On Story: “Creating Complex Characters”

Like I said before, ‘On Story’ continues to top itself week after week. Sunday night’s episode featuring Rodrigo Garcia challenged both my knowledge and opinions of what it means to create complex characters and how to develop their stories. I agree with his opinion, for the most part, but I found a couple of flaws and I’d like to see what you all think!

First of all, he enjoys narratives which begin on the first page of the script, rather than determining a premise or “setting up a world” for thirty pages. In literary terms, think of Harry Potter— I know what you’re thinking: she’s using a contemporary example, shocking, but never fear… I’ll dig up an ancient example before the blog ends — anyhow, Harry Potter begins on his Aunt and Uncle Dursley’s doorstep at the beginning of his life and only focuses on a few of the prime characters who will become a major part of his life when he grows up. If J.K. Rowling had introduced everything about Wizarding World from the get-go (including Hogwarts, the Ministry of Magic, Azkaban, etc.) it would have been too much for her readers to stomach. We might have all placed the book down! So, I think Garcia has a point; feeding your audience a little bit of information at a time is integral to character development.

However, I disagree with his design for character complexities. Garcia used the example of Mother and Child, a film he directed in 2009, to describe the questions we must ask about characters in order to develop who they are and how their stories will progress — I believe he used the example of asking questions such as, “What is wrong with that person?” Let’s venture back to The Wizard of Oz. The film uses a considerable amount of time to introduce Dorothy and her problems and we are spoon-fed the World of Oz as the film progresses, as he prescribed for a good narrative previously. However, I think if you analyze only Dorothy’s problems and Dorothy’s goals, the story becomes one-sided. Without the Scarecrow, Tin Man, and Cowardly Lion… who would shape or bring out Dorothy’s character? In my opinion, characters are shaped by their relationships and those who bring out their character — primarily in films. In novels, a reader can distinguish thoughts of the main character, in film you must be told openly or shown.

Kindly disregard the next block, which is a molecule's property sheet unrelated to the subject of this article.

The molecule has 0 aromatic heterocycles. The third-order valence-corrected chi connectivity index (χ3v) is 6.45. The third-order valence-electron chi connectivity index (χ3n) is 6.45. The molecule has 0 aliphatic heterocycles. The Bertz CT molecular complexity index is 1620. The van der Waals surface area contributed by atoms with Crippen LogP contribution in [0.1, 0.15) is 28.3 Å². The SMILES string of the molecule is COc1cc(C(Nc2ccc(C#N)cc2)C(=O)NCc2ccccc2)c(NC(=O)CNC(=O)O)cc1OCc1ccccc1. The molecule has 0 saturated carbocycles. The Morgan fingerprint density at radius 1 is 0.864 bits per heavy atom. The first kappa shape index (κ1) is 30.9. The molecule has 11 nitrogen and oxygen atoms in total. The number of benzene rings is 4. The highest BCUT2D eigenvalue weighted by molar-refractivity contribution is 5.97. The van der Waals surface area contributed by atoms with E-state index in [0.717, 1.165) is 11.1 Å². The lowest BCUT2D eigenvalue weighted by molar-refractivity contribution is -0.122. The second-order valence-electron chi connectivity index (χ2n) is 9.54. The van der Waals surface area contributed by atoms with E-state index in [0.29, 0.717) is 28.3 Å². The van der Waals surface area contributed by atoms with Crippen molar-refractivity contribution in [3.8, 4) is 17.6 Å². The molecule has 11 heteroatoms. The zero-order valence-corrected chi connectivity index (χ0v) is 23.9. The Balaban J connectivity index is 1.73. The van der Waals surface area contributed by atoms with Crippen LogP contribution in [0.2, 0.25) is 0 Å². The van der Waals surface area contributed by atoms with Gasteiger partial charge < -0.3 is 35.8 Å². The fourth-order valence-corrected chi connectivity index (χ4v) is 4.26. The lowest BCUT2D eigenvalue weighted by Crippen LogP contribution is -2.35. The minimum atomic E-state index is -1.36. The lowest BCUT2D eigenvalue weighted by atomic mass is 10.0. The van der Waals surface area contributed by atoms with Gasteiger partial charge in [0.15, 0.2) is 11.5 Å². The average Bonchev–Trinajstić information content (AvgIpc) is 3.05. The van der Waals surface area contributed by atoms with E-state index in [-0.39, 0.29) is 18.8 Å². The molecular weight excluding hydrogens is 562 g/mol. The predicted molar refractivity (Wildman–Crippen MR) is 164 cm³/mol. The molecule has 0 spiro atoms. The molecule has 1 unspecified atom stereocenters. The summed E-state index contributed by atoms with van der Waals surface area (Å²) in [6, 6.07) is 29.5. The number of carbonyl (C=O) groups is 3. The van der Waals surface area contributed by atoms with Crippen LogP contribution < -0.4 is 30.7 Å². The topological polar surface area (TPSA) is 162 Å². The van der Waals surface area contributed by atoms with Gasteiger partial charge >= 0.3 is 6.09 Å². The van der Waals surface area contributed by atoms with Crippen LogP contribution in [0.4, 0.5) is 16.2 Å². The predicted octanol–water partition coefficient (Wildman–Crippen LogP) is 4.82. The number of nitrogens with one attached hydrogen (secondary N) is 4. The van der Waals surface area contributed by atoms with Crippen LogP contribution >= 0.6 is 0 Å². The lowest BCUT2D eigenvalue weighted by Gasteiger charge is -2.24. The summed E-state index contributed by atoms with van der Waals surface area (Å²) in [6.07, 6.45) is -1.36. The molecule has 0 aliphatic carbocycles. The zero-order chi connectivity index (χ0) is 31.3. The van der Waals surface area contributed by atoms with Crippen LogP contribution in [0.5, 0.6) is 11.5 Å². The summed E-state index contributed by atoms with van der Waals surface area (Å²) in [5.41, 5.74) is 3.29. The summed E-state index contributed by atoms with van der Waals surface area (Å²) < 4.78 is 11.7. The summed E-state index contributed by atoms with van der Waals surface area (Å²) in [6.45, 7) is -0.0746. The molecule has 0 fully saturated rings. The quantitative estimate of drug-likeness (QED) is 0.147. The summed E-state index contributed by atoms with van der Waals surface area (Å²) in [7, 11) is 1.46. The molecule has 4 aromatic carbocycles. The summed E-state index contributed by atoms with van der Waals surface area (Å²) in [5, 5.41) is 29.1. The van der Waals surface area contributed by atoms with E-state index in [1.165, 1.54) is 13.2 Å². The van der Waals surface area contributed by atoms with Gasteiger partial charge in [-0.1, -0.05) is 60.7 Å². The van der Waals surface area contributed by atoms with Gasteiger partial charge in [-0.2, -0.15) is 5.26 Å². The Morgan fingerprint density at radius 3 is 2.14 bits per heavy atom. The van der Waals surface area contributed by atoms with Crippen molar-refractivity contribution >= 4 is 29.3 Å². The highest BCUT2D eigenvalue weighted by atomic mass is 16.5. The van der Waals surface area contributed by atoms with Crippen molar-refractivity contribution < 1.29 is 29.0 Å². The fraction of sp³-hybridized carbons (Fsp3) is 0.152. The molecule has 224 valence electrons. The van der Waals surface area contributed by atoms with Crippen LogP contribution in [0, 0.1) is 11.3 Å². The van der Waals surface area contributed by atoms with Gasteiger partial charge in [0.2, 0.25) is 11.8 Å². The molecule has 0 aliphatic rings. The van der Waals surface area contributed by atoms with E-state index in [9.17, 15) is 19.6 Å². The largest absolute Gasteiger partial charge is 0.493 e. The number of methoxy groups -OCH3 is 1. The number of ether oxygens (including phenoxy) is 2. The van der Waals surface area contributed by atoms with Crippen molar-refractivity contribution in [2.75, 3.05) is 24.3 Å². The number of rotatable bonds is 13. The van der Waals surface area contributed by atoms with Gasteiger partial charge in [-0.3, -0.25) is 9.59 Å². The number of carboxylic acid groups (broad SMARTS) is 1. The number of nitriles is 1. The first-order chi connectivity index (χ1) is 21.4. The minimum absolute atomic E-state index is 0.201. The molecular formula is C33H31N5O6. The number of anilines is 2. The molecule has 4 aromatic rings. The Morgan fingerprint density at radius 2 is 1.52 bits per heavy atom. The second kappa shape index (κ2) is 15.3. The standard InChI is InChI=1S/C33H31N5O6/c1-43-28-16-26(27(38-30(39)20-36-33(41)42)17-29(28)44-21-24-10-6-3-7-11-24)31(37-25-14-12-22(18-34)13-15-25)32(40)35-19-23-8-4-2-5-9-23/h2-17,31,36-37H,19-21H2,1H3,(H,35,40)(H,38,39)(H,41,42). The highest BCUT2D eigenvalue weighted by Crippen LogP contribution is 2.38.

“Some people without brains do an awful lot of talking” should be the tagline for my blog.

Let me know what you think! Is it possible to create a complex character solely on complex questions?

If you missed this week’s episode, as always, it is available on On Story’s website. Be sure to join me on Sunday at 5:30P on KACV for another episode of On Story featuring the writers of King of the Hill and Kung Fu Panda!

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